The answer to the question as asked is negative for certain choices of $f$.

For example, let $d=3$ so that any two distinct nonzero points define a unique hyperplane passing through the origin. Let $B$ be the closed ball of radius $10^{-10}$ around the point $(1,0,0)$. We claim there exist a function $f$ as in the question defined on $B$ which is not measurable. Since the restriction of a measurable function to a measurable set is measurable, it follows that any extension of $f$ to $\mathbb{R}^3$ will be nonmeasurable.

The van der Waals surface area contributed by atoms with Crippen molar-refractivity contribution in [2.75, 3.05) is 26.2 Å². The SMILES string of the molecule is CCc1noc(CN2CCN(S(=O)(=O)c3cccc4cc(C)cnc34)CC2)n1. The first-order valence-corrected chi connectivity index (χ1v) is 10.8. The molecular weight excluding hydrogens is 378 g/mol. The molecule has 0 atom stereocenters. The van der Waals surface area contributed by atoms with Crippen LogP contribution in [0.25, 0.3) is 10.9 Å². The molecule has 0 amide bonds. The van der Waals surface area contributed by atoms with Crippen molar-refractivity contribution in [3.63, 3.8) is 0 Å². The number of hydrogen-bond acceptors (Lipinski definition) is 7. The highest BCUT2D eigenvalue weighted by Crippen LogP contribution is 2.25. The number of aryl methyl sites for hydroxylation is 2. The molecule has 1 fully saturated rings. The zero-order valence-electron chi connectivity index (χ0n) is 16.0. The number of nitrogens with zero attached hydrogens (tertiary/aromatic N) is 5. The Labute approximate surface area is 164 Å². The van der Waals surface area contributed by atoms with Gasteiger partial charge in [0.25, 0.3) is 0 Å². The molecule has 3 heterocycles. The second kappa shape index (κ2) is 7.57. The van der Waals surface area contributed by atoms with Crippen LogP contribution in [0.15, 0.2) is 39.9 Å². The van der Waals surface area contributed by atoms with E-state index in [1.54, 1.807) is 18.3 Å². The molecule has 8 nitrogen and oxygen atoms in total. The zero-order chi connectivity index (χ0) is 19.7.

Let $A$ be a nonmeasurable subset of $B$. If $x \in A$, let $f(x)$ be the plane passing through $x$, the origin and the vector $(0,1,0)$. If $x \in B \setminus A$ let $f(x)$ be the plane passing through $x$, the origin and the vector $(0,0,1)$.

Let $P$ be the plane spanned by $(1,0,0)$ and $(0,1,0)$. Let $U$ be the open ball of radius $\frac{1}{10}$ in the Hausdorff metric around intersection of $P$ with the unit ball around the origin. Then we have $f^{-1}(U) = A$, so the claim is established.